Will Smith has shown us his edge before, but never this brilliantly. In Reinaldo Marcus Green’s riveting sports biopic, he plays Richard Williams, the father of tennis superstars Venus and Serena Williams, and Smith makes this famously ornery man a tough-love coach, a stubbornly proud dad, an idealist, a hustler, a fanatic, a mentor, a media manipulator, a son-of-a-bitch, and a saint — all at the same time. The movie is about how Richard, working from a plan he drew up before Venus and Serena were born, taught them to be tennis wizards, but this wasn’t just a matter of devoted training. The Williams sisters grew up in Compton, and Richard, at every stage, had to break the colour line and convince the white-dominated world of tennis to take his daughters on. He rewrote the rules — and then kept breaking his own rules, because only he knew just how high his daughters could climb. The tennis matches are thrillingly shot, and Saniyya Sidney and Demi Singleton invest Venus and Serena with a sweet tough eagerness that makes you believe in their every killer backhand.
8. Zack Snyder’s Justice League
Twenty-two years into the 21st century, if you’re a movie fan chances are you spend more time than you bargained for watching lavishly scaled comic-book franchise action films: those CGI spectacles that are good, bad, or indifferent, and seldom very much more. But Zack Snyder, restoring his four-hour cut of the DC origin story that got bowdlerized (and Whedon-ised) by Warner Bros., creates a superhero movie with a difference. It’s a piece of ominous glittering Wagnerian comic-book pop, its superhero backstories unfolding with an imaginative fury, its battles spilling forth with a dark grandeur worthy of Tolkien (not the LOTR films, but the dream battles Tolkien wrote on the page), all rendered with an incendiary conviction that sweeps you up and won’t let go.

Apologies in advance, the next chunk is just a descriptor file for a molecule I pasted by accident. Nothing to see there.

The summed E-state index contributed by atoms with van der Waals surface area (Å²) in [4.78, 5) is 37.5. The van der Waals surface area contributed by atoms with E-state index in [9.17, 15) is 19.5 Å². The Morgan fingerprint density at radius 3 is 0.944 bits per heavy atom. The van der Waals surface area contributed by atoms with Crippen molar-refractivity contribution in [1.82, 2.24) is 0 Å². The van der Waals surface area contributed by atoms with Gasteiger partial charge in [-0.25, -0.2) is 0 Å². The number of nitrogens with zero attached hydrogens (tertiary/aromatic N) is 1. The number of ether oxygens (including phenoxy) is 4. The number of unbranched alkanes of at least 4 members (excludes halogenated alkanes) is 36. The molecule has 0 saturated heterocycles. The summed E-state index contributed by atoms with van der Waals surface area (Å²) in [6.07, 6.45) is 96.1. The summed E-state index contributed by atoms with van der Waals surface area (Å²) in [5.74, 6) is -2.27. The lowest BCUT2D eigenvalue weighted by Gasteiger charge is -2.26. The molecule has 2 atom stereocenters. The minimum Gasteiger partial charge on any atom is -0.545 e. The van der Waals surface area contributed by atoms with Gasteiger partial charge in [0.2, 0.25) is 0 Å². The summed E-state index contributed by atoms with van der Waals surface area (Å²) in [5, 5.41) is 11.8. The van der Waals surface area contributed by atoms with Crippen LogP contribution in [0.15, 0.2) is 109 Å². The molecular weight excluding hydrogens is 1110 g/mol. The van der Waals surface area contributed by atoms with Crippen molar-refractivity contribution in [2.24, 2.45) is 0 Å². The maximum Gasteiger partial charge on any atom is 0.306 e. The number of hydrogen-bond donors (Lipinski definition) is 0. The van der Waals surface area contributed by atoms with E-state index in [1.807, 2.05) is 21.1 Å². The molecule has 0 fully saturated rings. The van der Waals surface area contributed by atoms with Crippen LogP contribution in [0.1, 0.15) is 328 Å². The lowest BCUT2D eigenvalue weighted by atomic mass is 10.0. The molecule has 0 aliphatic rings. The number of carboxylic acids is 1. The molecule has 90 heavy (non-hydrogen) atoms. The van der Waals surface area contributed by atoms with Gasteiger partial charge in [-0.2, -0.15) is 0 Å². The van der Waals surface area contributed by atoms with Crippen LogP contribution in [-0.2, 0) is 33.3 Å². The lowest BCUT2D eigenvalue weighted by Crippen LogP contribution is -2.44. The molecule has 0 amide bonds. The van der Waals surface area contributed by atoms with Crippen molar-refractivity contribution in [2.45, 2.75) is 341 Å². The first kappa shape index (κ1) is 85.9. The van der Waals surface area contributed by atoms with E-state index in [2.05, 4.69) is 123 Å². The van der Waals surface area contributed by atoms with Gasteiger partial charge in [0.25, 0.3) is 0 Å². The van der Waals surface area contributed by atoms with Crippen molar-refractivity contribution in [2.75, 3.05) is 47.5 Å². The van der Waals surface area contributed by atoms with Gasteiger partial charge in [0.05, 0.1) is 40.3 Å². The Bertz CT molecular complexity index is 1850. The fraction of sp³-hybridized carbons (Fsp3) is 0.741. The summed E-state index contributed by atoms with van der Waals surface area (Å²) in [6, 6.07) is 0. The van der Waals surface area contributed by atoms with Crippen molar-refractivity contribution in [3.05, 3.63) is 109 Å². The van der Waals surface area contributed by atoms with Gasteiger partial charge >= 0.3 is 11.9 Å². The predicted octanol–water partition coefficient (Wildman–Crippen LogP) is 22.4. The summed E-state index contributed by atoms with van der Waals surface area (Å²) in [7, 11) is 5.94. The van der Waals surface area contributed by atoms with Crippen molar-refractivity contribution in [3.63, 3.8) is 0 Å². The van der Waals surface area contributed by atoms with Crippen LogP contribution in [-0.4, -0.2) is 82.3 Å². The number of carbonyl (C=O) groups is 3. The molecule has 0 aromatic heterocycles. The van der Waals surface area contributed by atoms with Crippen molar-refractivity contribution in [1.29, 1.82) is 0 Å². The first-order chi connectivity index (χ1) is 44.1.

Sian Heder’s full-throttle emotional domestic saga is the kind of straight-down-the-middle naturalistic crowd-pleaser that the cinema would be a much paler place without. As Ruby, the only hearing person in her family (she’s a child of deaf adults, or CODA, with a deaf brother as well), Emilia Jones plays a girl of vibrant impulses, caught between Motown and the Shaggs — and between her mother and fisherman father (Marlee Matlin and Troy Kotsur) and the outside world she helps them communicate with. Then life beckons, in the form of her desire to leave the nest and pursue her dream of becoming a musician. And she can’t bear the sacrifice. CODA, with splendid performances by Matlin and Kotsur, succeeds in making the life of the deaf look no more exotic than it is, but where the film achieves a singular poignance is in showing us how the very love we feel for our families can tear our souls apart.
10. Parallel Mothers
It looks like a Pedro Almodóvar movie (the home décor from deep-purple heaven), and it’s got the plot of a Pedro Almodóvar movie: a tale of two women in Madrid, played with perky cross-generational resonance by Penélope Cruz and Milena Smit, whose babies are born at the same moment, and who come to share their lives in ways that are puckish and mystical and topsy-turvy. At times, you might even mistake it for an Almodóvar farce. Yet what the convolutions, in their shattering urgency, produce this time isn’t laughter so much as an enthralled descent into the depths of what motherhood really means. The movie is Almodóvar’s most stirringly political, as it goes back to recognise the unclaimed victims of the Spanish Civil War, and its extraordinary moving power comes from how the 72-year-old director sees the ache of the past fully alive in the present.
Peter Debruge’s Top 10
According to the Academy, which extended the cutoff to Oscar-qualifying 2020 titles on account of COVID, the year in moviegoing began on March 1, by which point, we’d already gotten such wonderful COVID-pushed releases as Pieces of a Woman, French Exit, Land and Malcolm and Marie — the latter being a divisive, lockdown-made two-hander whose merits may have been appreciated by me alone. One of the movies on my list already has a couple of Oscars to its name, and that’s OK. After the tornado that was 2020, this has been another freak year (there was a coup on the U.S. Capitol one week into January, for crying out loud). But art adapts and evolves, reminding us what really matters, or else offering some much-needed escapism. Here are my favourites in a year more cinematic than I could’ve ever foreseen, and one that, like the end of Dune: Part One, leaves me eager for what comes next.